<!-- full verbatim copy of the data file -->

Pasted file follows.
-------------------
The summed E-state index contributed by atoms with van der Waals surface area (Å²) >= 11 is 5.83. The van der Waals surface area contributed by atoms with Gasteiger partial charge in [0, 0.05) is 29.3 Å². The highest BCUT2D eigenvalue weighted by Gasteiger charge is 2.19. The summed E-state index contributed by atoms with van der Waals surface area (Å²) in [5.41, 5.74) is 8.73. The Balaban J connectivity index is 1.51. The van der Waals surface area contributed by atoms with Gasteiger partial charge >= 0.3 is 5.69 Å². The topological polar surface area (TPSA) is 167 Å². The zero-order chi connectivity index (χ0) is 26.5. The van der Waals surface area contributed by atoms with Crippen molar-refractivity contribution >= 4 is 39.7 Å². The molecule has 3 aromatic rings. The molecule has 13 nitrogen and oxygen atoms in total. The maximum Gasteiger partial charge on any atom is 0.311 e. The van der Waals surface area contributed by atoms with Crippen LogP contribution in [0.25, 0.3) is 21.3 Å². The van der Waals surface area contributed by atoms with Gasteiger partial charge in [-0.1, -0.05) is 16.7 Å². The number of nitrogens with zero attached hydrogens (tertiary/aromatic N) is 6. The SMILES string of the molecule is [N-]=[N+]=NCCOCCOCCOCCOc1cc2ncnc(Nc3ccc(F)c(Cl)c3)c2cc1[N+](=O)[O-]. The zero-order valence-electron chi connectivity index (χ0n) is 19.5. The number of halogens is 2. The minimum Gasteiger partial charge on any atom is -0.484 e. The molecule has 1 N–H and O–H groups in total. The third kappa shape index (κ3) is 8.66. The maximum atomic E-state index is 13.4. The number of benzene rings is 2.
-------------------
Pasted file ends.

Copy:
The summed E-state index contributed by atoms with van der Waals surface area (Å²) >= 11 is 5.83. The van der Waals surface area contributed by atoms with Gasteiger partial charge in [0, 0.05) is 29.3 Å². The highest BCUT2D eigenvalue weighted by Gasteiger charge is 2.19. The summed E-state index contributed by atoms with van der Waals surface area (Å²) in [5.41, 5.74) is 8.73. The Balaban J connectivity index is 1.51. The van der Waals surface area contributed by atoms with Gasteiger partial charge >= 0.3 is 5.69 Å². The topological polar surface area (TPSA) is 167 Å². The zero-order chi connectivity index (χ0) is 26.5. The van der Waals surface area contributed by atoms with Crippen molar-refractivity contribution >= 4 is 39.7 Å². The molecule has 3 aromatic rings. The molecule has 13 nitrogen and oxygen atoms in total. The maximum Gasteiger partial charge on any atom is 0.311 e. The van der Waals surface area contributed by atoms with Crippen LogP contribution in [0.25, 0.3) is 21.3 Å². The van der Waals surface area contributed by atoms with Gasteiger partial charge in [-0.1, -0.05) is 16.7 Å². The number of nitrogens with zero attached hydrogens (tertiary/aromatic N) is 6. The SMILES string of the molecule is [N-]=[N+]=NCCOCCOCCOCCOc1cc2ncnc(Nc3ccc(F)c(Cl)c3)c2cc1[N+](=O)[O-]. The zero-order valence-electron chi connectivity index (χ0n) is 19.5. The number of halogens is 2. The minimum Gasteiger partial charge on any atom is -0.484 e. The molecule has 1 N–H and O–H groups in total. The third kappa shape index (κ3) is 8.66. The maximum atomic E-state index is 13.4. The number of benzene rings is 2.